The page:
Marijuana and Driving Under the Influence (DUI)
Serving the Entire Central Valley
California Vehicle Code §23152(a)
Under California law, it is illegal to operate a motor vehicle under the influence of any substance, where the substance causes physical or mental impairment that makes a person unable to drive safely. The law does not care if the substance is an illegal or legal drug, if it causes impairment. Most often, the DUI statutes apply to drivers under the influence of alcohol. However, many drivers are charged with a DUI while under the influence of marijuana. Medical marijuana patients are not exempt from DUI laws.
The first DUI offense will be charged under California Vehicle Code (CVC) §23152(a). It will be prosecuted as a misdemeanor with possible penalties of 6 months in jail, and a fine of up to $1,000. Additionally, this charge carries a mandatory alcohol education program, 3 years of probation, and a suspended or restricted license.
If the person charged is under the age of 21, then their license will be suspended for 1 year. If the DUI results in bodily injury or death to another person, the offense can be prosecuted as a felony.
Marijuana DUI Defense
A marijuana DUI charge can result in all the same penalties as an alcohol DUI. However, an attorney experienced in marijuana DUI defense can greatly improve your outcome in court. When a driver is pulled over for drunk driving, they are presumed to be intoxicated with a blood alcohol content (BAC) of 0.08 percent or higher. However, there is no set level of THC in the blood to automatically indicate intoxication. Without a clear threshold for intoxication, the prosecutor has a harder time of proving their case.
Additionally, an experienced and knowledgable marijuana DUI defense attorney can call upon studies and experts to demonstrate marijuana did not cause impairment for the driver. There is scientific evidence that marijuana does not have impairing effects two to three hours after the drug is consumed. Even the National Highway Traffic Safety Administration (NHTSA) has issued a study that marijuana's effects quickly dissipate after just one hour.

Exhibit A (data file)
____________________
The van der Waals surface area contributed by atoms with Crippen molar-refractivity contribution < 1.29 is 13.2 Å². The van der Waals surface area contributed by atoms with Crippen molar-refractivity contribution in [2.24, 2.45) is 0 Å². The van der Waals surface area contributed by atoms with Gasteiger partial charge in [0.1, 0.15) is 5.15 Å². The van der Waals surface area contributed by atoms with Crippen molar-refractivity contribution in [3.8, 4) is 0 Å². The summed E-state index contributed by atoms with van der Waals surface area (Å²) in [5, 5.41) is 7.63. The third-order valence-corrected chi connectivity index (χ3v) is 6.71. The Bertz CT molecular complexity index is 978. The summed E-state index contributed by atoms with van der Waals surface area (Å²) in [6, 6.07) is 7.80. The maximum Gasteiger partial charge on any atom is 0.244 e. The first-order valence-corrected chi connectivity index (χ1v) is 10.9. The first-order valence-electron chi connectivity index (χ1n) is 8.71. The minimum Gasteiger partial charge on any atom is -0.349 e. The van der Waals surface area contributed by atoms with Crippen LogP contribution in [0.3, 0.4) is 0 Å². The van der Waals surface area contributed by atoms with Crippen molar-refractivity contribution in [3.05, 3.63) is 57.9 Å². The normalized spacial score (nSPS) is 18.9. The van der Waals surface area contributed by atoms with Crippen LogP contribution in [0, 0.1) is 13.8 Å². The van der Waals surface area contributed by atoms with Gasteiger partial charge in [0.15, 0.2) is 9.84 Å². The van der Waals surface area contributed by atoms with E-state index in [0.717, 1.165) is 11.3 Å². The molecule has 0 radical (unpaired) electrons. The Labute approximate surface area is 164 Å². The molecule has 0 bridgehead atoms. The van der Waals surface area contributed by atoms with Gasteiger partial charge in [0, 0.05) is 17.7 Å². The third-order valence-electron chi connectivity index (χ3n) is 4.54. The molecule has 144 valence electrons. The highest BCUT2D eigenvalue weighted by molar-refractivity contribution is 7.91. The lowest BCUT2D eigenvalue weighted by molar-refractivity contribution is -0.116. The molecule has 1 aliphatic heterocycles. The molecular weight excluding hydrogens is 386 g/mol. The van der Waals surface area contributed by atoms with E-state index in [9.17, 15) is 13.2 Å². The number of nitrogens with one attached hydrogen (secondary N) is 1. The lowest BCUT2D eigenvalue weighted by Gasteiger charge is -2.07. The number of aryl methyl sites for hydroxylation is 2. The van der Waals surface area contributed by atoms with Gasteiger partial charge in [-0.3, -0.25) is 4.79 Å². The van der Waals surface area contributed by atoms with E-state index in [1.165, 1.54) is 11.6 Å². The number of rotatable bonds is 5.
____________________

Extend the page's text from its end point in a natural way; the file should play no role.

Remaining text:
With a skilled DUI attorney on your side, they will call into question the reliability of the prosecution's testing results. These results may prove nothing more than the presence of marijuana metabolites in the body, whether or not they had any psychoactive properties. The tests may not even be able to show the difference between the potent 11-OH-THC metabolite and THC-COOH, which has no psychoactive effects. Simple presence of the marijuana metabolite does not prove impairment.
Refusing Questions and Tests
You have the right to refuse to answer any questions by a law enforcement officer, except to identify yourself. You also have the right to refuse any field sobriety tests (FST). If you chose to refuse to perform FSTs, simply state that you have been advised to refuse them, but stay calm and respectful. You may also refuse field breath tests. However, because of California's implied consent laws, you cannot refuse a chemical test after being arrested, without consequences. Doing so may result in a one-year suspension of your driver's license, and can be used against you in court.
Choosing the Chemical Test
After you are arrested for driving under the influence of marijuana, the police will ask you too take a breath or blood test. THC does not show up on a breath test, so blowing in the breathalyzer will not register THC levels in the blood. However, if the police suspect you are under the influence of drugs, including marijuana, you may be required to take a blood test.
If you are arrested for a marijuana DUI in Tulare, Kings, Madera, or Fresno, you should contact the attorneys at Wapner Jones, PC. We have the necessary experience with marijuana DUI's to make sure you are not wrongly convicted of a DUI. Just because you smoked a little marijuana, does not mean you are DUI.
Contact us today at (559) 257-4707.